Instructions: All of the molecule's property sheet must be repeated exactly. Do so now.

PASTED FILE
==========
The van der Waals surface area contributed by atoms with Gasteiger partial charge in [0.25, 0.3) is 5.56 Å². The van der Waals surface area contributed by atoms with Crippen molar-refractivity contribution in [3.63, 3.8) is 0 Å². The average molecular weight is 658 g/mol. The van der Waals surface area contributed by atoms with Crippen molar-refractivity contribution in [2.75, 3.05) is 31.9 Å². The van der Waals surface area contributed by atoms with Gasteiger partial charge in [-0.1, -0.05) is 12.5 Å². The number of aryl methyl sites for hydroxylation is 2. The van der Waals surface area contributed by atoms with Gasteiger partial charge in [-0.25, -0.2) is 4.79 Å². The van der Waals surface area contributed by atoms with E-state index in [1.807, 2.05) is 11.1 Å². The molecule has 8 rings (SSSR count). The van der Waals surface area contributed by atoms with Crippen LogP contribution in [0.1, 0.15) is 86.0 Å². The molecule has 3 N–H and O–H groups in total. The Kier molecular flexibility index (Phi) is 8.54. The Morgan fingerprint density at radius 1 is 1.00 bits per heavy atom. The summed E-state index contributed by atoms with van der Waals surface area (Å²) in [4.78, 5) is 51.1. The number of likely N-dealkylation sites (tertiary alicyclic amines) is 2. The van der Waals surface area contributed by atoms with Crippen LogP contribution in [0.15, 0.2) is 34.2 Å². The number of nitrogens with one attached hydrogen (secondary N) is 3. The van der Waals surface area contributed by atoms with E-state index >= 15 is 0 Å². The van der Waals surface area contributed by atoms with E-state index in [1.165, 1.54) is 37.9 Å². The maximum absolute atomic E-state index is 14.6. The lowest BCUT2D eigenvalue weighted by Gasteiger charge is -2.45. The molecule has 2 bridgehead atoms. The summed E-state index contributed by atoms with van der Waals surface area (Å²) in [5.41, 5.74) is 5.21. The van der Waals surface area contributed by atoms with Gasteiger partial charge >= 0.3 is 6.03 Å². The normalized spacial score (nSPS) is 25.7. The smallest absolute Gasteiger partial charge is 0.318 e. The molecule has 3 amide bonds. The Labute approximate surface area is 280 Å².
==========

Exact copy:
The van der Waals surface area contributed by atoms with Gasteiger partial charge in [0.25, 0.3) is 5.56 Å². The van der Waals surface area contributed by atoms with Crippen molar-refractivity contribution in [3.63, 3.8) is 0 Å². The average molecular weight is 658 g/mol. The van der Waals surface area contributed by atoms with Crippen molar-refractivity contribution in [2.75, 3.05) is 31.9 Å². The van der Waals surface area contributed by atoms with Gasteiger partial charge in [-0.1, -0.05) is 12.5 Å². The number of aryl methyl sites for hydroxylation is 2. The van der Waals surface area contributed by atoms with Gasteiger partial charge in [-0.25, -0.2) is 4.79 Å². The van der Waals surface area contributed by atoms with E-state index in [1.807, 2.05) is 11.1 Å². The molecule has 8 rings (SSSR count). The van der Waals surface area contributed by atoms with Crippen LogP contribution in [0.1, 0.15) is 86.0 Å². The molecule has 3 N–H and O–H groups in total. The Kier molecular flexibility index (Phi) is 8.54. The Morgan fingerprint density at radius 1 is 1.00 bits per heavy atom. The summed E-state index contributed by atoms with van der Waals surface area (Å²) in [4.78, 5) is 51.1. The number of likely N-dealkylation sites (tertiary alicyclic amines) is 2. The van der Waals surface area contributed by atoms with Crippen LogP contribution in [0.15, 0.2) is 34.2 Å². The number of nitrogens with one attached hydrogen (secondary N) is 3. The van der Waals surface area contributed by atoms with E-state index >= 15 is 0 Å². The van der Waals surface area contributed by atoms with E-state index in [1.165, 1.54) is 37.9 Å². The maximum absolute atomic E-state index is 14.6. The lowest BCUT2D eigenvalue weighted by Gasteiger charge is -2.45. The molecule has 2 bridgehead atoms. The summed E-state index contributed by atoms with van der Waals surface area (Å²) in [5.41, 5.74) is 5.21. The van der Waals surface area contributed by atoms with Gasteiger partial charge >= 0.3 is 6.03 Å². The normalized spacial score (nSPS) is 25.7. The smallest absolute Gasteiger partial charge is 0.318 e. The molecule has 3 amide bonds. The Labute approximate surface area is 280 Å².